The external converter needs some work for making this behave like they are described. You can create an automation though, and have the light blink, change color, brightness in any sequence you like.
Home Assistant Integration
The Zemismart LXZB-ZB-09A LED spotlight is officially supported in both Zigbee2MQTT and ZHA. Pairing is a bit tricky and it took me a while to figure out, but if you know the trick you can do it easily. There is no button on the device, so toggling it 10 times is needed before it entered pairing mode. Here’s how I did it:
- Plug it into a smart plug
- Toggle the smart plug 10 times at exactly 1 second intervals
- If you do it too fast, it will not enter pairing mode
- If you do it too slow, it will not enter pairing mode
- Wait for the breathing effect of the LED
- The device is now in pairing mode
Once you’ve successfully paired the device, it is identified as an RGB+CCT Light model TS0505B by manufacturer _TZ3210_bf175wi4. Being correctly labelled as a router, it can also relay Zigbee traffic and improve your network. It exposes a bunch of entities for control in Zigbee2MQTT:
The state toggle obviously simply turns the device on/off while the brightness slider can used to dim/brighten the light. Color_temp and color_xy are clusters used for controlling the RGB and CCT featured of the LED, changing color and warmness.
Under the effect dropdown menu, there are a couple of lightning effects that you can choose for the device to perform for you. I found that whatever you choose, it outputs the breathe effect, the others are not working and need tweaking the the external converter.
The do_not_disturb toggle will keep the light OFF after a power outage. On the other hand, the color_power_on_behavior simply sets the behavior of the color LEDs after an outage, you can have it turn on but without color, just white/warm.
In the Settings (Specific) menu of Zigbee2MQTT, there is a color_sync option available which automatically makes a conversion from color x/y to color temperature when the toggle is on.
The transition time set in seconds can control the time it takes for the light to change color/temperature once you issue a command. I found out you can slow this down, but not speed it up for this particular model.
The Zemismart LXZB-ZB-09A Ambient Spotlight is also supported in ZHA, without the need of applying a custom quirk. It is identified as model TS0505B by manufacturer _TZ3210_bf175wi4 and labelled as a Router, just like in Zigbee2MQTT.
Since ZHA is native to Home Assistant, all features are fused into one entity from the light domain.
Once you click the icon of this entity, you are presented with Home Assistant’s latest light dialog window which is pretty awesome.
Here you can toggle the light, control color and brightness as well as CCT of the Zemismart Ambient Light.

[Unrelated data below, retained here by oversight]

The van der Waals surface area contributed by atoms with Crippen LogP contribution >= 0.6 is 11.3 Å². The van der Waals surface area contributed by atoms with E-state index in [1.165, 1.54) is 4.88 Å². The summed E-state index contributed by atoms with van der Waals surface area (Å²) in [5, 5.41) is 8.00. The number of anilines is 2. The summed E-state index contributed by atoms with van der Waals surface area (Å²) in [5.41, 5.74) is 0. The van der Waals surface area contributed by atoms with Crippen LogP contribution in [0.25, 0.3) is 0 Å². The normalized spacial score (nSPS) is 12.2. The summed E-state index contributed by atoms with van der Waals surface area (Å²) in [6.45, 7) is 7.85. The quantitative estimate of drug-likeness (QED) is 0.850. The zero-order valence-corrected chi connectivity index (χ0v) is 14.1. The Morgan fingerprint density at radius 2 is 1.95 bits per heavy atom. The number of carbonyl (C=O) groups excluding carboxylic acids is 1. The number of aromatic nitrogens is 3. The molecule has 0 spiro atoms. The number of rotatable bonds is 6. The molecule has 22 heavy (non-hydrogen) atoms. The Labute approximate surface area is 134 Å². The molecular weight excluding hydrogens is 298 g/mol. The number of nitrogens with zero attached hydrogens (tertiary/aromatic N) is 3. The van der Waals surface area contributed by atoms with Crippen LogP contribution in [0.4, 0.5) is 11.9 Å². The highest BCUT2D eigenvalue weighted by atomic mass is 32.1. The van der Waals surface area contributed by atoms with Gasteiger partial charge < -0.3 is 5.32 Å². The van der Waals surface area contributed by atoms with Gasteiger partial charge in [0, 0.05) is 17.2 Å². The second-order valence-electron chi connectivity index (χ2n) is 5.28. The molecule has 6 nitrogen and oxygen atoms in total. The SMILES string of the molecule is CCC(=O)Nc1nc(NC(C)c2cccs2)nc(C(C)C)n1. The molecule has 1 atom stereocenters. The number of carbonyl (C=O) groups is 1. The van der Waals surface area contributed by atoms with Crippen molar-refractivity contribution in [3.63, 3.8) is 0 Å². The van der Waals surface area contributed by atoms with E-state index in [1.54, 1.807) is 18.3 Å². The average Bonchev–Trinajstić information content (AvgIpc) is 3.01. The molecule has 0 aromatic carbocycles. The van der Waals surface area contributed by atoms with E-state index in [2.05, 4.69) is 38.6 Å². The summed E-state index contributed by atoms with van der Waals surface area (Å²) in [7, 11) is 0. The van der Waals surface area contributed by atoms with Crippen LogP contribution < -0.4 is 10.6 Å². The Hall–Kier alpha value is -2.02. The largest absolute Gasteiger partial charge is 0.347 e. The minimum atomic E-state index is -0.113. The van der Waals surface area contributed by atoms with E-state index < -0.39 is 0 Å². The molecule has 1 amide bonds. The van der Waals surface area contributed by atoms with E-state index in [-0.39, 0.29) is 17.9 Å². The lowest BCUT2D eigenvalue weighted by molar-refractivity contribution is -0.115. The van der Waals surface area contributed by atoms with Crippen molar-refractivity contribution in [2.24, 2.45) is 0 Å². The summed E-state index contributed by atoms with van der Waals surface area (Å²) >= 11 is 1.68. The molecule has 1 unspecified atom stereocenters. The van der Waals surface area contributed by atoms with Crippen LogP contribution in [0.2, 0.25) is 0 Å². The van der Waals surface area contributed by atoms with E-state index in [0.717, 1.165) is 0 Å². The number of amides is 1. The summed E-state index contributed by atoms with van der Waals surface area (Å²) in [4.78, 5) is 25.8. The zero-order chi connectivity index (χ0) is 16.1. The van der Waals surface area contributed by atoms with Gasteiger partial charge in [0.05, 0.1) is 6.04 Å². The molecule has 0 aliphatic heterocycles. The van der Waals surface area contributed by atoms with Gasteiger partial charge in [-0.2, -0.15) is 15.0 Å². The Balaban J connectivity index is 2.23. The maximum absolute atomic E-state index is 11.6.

You can preset your own set of colors, which you can later use for quick applying them from this popup window.
The Zemismart LXZB-ZB-09A Spotlight or Downlight as they’ve named it is a neat little inexpensive ambient lightning solution. It’s supported out of the box in both Zigbee2MQTT and ZHA and controlled without hiccups in Home Assistant.
The light it produces is surprisingly accurate and on point, colors are reasonably bright and vivid with the warm and cool white being brightest. This is common in these types of devices, since they use separate LEDs for those two colors.
The advertising and mounting bracket included with this device, indicate it’s meant to be installed on a ceiling and illuminate a room from the top down. It is perfectly suitable for this use case, however I intend to use it as an ambient light illuminating the ceiling rather than the floor. Or you can just leave it on your night stand, it can work as a bedroom light too, that’s totally up to you.
I had trouble putting the device in pairing mode initially, but once I found out the exact timeout between toggles it went into pairing mode without issues. The interview completed instantly like it normally would. The device being a router is also a big plus.
Build quality of the case is good, it’s formed into a cylinder by screwing the three parts together. The one thing I didn’t like was the flimsy connection of the Zigbee module to the main PCB. It’s a sloppy solder with tiny wires, so If you encounter connectivity issues that’s the first thing you need to check.
Where to buy?
If you are looking for a ambient spotlight of this type, I can recommend it considering the price tag. There are a few colors available as well as a Wi-Fi version, although it’s within the Tuya Ecosystem (Cloud dependent) so I suggest you avoid it.
The device can be used with HomeKit if you add it through Zemismart HomeKit Hub ZMHK-01.
You can get it on AliExpress and the Official ZemiSmart Store, there are no Amazon listings at this moment.